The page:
Matthew 5Among many other reasons, it's noteworthy for it's celebration and esteem of those behaviors that are not typically rewarded or successful in this life. This is exactly Jesus' point. These are behaviors and attitudes that pay dividends into the future, into the life. It's certainly idyllic and utopic, exactly what heaven should be, and Jesus wants his heavenly kingdom to start on earth. It's not like these postures of the heart are repulsive, but they are not keys to success in our dog eat dog world.
1 Now when Jesus saw the crowds, he went up on a mountainside and sat down. His disciples came to him, 2 and he began to teach them.
3 Blessed are the poor in spirit, for theirs is the kingdom of heaven.
4 Blessed are those who mourn, for they will be comforted.
5 Blessed are the meek, for they will inherit the earth.
6 Blessed are those who hunger and thirst for righteousness, for they will be filled.
7 Blessed are the merciful, for they will be shown mercy.
8 Blessed are the pure in heart, for they will see God.
9 Blessed are the peacemakers, for they will be called children of God.
10 Blessed are those who are persecuted because of righteousness, for theirs is the kingdom of heaven.
11 Blessed are you when people insult you, persecute you and falsely say all kinds of evil against you because of me. 12 Rejoice and be glad, because great is your reward in heaven, for in the same way they persecuted the prophets who were before you.
Beatitudes are not new with Jesus. They sprinkled in the poetry and prophetic books of the Old Testament and in some of the inter-testamental books. In the Sermon on the Mount they are concentrated by Jesus. In contrast to these hopeful aspirational blessings, one of the Psalms has this,
Psalm 137:8 Daughter Babylon, doomed to destruction, happy is the one who repays you according to what you have done to us.But John, cheer up, you don't have to defend verses like this. You don't have to claim David wrote this under a prophetic inspiration from God, predicting the destruction of Jerusalem and the ensuing lament, as some do online. You don't have to soften this as righteous longings for justice written hyperbolically. You can appreciate the deeper searching of the early church theologian Origen, who sought the allegorical meaning in this passage, a hatred of his own sin. Origen saw a similarity between this bombastic beatitude and Jesus' own prescription for dealing with sin, in the same Sermon on the Mount, where Jesus says
9 Happy is the one who seizes your infants and dashes them against the rocks.
29 If your right eye causes you to stumble, gouge it out and throw it away. It is better for you to lose one part of your body than for your whole body to be thrown into hell. 30 And if your right hand causes you to stumble, cut it off and throw it away. It is better for you to lose one part of your body than for your whole body to go into hell.Jesus is provocative and Origen follows Jesus' lead here and applies it to Psalm 137 and focuses inward. If only all members of the church would look inward instead of outward and find justification for all sorts of wickedness literally acted out in the world. Recently, a popular American Christian magazine published an article online, in response to the threats of fundamentalist Muslim terror groups, proposing 3 options for Muslims in American, deportation, sterilization, or genocide. Conversion was not considered an option as the Bible literally reads, in that author's opinion, that the Arabs are under a curse and incapable of conversion. It's horrifying that Jesus' opinion does not rate with that author. I'll talk more about this later on in this series.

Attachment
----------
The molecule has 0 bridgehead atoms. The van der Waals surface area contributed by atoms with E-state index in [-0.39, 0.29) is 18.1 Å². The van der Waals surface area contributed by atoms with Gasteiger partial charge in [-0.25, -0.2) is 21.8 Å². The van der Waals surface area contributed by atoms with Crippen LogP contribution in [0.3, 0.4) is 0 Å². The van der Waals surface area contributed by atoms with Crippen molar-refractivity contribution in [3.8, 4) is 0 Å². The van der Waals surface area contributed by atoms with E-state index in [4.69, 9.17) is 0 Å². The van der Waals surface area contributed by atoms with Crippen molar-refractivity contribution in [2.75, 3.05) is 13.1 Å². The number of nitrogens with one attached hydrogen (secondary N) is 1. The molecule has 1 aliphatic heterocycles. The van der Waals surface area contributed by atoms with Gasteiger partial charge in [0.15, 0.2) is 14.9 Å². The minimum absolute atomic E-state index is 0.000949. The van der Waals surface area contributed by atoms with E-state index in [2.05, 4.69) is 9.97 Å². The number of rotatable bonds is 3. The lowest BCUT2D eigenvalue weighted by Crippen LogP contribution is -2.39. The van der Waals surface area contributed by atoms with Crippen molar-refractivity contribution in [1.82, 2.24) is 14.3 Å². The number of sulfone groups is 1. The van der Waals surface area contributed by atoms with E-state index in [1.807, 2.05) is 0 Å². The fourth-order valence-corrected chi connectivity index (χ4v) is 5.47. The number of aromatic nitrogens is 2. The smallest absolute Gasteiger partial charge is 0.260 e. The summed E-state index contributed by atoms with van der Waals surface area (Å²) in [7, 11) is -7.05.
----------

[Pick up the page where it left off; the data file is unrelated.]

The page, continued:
The simplest response to this Psalmist's so-called blessing is to say it's not Christian. It contradicts the direct teaching of Jesus. In fact it contradicts Proverbs 24:17. It's biblical, but it's not Christian. Contradiction is a harsh word for fundagelicals like yourself. In softer, non-threatening terms it is part of a conversation within the Bible, between its human authors, with their God. It's only in the full revelation of Jesus do we know for certain, what we suspected all along, this is not approved by Jesus. Unlike the easily recognized snake in the garden of Eden, this one slipped in at the end of a song of lament. It's part of the story, but it's not from Jesus.
Next time I will look at one or two places where Jesus explicitly disapproves parts of the Old Testament.
For further research about this Psalm please consider these links.
- Another blogger gives much up front consideration of fundagelical apologetics for this verse and still says, "this is worse than catharsis and in contradiction with other parts of the Bible" referencing C.S. Lewis own struggles with the imprecatory Psalms.
- Reverend Jeremiah Wright of Chicago, former pastor of Barack Obama spoke from this Psalm shortly after the September 11th, 2001 terrorist attacks. He says it as the shocking cycle of violence that needs to be stepped out of and away from, by trusting Jesus and the extremely high risk, but even higher reward Jesus promises.
- Old Testament theologian, Julia M. O'Brien writes: "Historically, interpreters disturbed by passages like this have tried to 'fix' them. The church father Origen, for example, read the psalm allegorically: when Psalm 137 says happy are those who bash the enemy’s infants against the rocks, he claimed that it meant to dash your sins against the rocks of reason." Her blog on violence in the Bible is wonderful.